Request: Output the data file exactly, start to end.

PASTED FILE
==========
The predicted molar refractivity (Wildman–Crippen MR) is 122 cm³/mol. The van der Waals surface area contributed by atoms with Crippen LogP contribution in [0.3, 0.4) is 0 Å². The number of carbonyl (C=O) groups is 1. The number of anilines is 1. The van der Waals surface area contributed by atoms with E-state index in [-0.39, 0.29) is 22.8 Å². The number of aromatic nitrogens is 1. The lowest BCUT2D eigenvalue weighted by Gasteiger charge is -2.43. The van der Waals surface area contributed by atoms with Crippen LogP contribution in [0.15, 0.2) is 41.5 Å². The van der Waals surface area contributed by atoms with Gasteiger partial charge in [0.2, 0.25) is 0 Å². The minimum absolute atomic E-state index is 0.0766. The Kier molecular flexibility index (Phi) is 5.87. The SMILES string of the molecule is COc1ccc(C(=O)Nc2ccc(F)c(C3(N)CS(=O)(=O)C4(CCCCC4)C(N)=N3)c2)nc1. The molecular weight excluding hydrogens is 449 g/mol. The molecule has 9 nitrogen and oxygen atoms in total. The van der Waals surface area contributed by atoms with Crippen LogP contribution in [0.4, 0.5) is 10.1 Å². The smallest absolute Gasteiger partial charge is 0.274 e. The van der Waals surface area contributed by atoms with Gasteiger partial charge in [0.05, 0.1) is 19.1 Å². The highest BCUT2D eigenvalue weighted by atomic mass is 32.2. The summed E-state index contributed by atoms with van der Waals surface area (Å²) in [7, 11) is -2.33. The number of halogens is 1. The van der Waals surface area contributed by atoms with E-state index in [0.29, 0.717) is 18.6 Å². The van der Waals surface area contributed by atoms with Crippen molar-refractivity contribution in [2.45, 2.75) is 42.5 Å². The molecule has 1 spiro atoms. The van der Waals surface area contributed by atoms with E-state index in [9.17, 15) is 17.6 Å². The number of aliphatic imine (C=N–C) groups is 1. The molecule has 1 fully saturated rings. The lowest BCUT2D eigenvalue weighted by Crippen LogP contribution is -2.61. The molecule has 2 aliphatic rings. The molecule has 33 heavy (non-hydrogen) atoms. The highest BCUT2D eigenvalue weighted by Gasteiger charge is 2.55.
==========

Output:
The predicted molar refractivity (Wildman–Crippen MR) is 122 cm³/mol. The van der Waals surface area contributed by atoms with Crippen LogP contribution in [0.3, 0.4) is 0 Å². The number of carbonyl (C=O) groups is 1. The number of anilines is 1. The van der Waals surface area contributed by atoms with E-state index in [-0.39, 0.29) is 22.8 Å². The number of aromatic nitrogens is 1. The lowest BCUT2D eigenvalue weighted by Gasteiger charge is -2.43. The van der Waals surface area contributed by atoms with Crippen LogP contribution in [0.15, 0.2) is 41.5 Å². The van der Waals surface area contributed by atoms with Gasteiger partial charge in [0.2, 0.25) is 0 Å². The minimum absolute atomic E-state index is 0.0766. The Kier molecular flexibility index (Phi) is 5.87. The SMILES string of the molecule is COc1ccc(C(=O)Nc2ccc(F)c(C3(N)CS(=O)(=O)C4(CCCCC4)C(N)=N3)c2)nc1. The molecular weight excluding hydrogens is 449 g/mol. The molecule has 9 nitrogen and oxygen atoms in total. The van der Waals surface area contributed by atoms with Crippen LogP contribution in [0.4, 0.5) is 10.1 Å². The smallest absolute Gasteiger partial charge is 0.274 e. The van der Waals surface area contributed by atoms with Gasteiger partial charge in [0.05, 0.1) is 19.1 Å². The highest BCUT2D eigenvalue weighted by atomic mass is 32.2. The summed E-state index contributed by atoms with van der Waals surface area (Å²) in [7, 11) is -2.33. The number of halogens is 1. The van der Waals surface area contributed by atoms with E-state index in [0.29, 0.717) is 18.6 Å². The van der Waals surface area contributed by atoms with Crippen molar-refractivity contribution in [2.45, 2.75) is 42.5 Å². The molecule has 1 spiro atoms. The van der Waals surface area contributed by atoms with E-state index in [9.17, 15) is 17.6 Å². The number of aliphatic imine (C=N–C) groups is 1. The molecule has 1 fully saturated rings. The lowest BCUT2D eigenvalue weighted by Crippen LogP contribution is -2.61. The molecule has 2 aliphatic rings. The molecule has 33 heavy (non-hydrogen) atoms. The highest BCUT2D eigenvalue weighted by Gasteiger charge is 2.55.